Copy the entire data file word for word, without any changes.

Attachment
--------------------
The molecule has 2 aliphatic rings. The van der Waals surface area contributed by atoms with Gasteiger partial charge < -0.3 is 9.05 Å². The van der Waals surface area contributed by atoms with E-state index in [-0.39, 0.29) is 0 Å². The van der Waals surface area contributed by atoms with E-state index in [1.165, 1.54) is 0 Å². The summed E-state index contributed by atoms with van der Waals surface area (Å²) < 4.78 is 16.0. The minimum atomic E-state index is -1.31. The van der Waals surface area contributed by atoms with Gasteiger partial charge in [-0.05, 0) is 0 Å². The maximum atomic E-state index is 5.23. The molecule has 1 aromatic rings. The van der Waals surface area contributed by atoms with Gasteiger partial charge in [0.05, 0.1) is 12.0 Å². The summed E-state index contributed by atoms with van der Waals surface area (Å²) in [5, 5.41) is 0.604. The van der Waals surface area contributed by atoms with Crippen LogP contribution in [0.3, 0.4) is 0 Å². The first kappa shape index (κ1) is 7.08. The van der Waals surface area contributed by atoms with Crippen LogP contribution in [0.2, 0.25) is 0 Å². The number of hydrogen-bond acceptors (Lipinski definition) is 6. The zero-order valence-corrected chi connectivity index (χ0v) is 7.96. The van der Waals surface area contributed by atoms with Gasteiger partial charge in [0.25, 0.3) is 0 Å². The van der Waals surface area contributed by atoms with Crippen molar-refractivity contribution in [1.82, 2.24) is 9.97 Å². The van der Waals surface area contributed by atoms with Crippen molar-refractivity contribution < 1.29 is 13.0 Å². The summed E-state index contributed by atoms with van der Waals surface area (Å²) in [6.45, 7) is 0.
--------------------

The molecule has 2 aliphatic rings. The van der Waals surface area contributed by atoms with Gasteiger partial charge < -0.3 is 9.05 Å². The van der Waals surface area contributed by atoms with E-state index in [-0.39, 0.29) is 0 Å². The van der Waals surface area contributed by atoms with E-state index in [1.165, 1.54) is 0 Å². The summed E-state index contributed by atoms with van der Waals surface area (Å²) < 4.78 is 16.0. The minimum atomic E-state index is -1.31. The van der Waals surface area contributed by atoms with Gasteiger partial charge in [-0.05, 0) is 0 Å². The maximum atomic E-state index is 5.23. The molecule has 1 aromatic rings. The van der Waals surface area contributed by atoms with Gasteiger partial charge in [0.05, 0.1) is 12.0 Å². The summed E-state index contributed by atoms with van der Waals surface area (Å²) in [5, 5.41) is 0.604. The van der Waals surface area contributed by atoms with Crippen LogP contribution in [0.3, 0.4) is 0 Å². The first kappa shape index (κ1) is 7.08. The van der Waals surface area contributed by atoms with Crippen LogP contribution in [0.2, 0.25) is 0 Å². The number of hydrogen-bond acceptors (Lipinski definition) is 6. The zero-order valence-corrected chi connectivity index (χ0v) is 7.96. The van der Waals surface area contributed by atoms with Gasteiger partial charge in [0.25, 0.3) is 0 Å². The van der Waals surface area contributed by atoms with Crippen molar-refractivity contribution in [1.82, 2.24) is 9.97 Å². The van der Waals surface area contributed by atoms with Crippen molar-refractivity contribution < 1.29 is 13.0 Å². The summed E-state index contributed by atoms with van der Waals surface area (Å²) in [6.45, 7) is 0.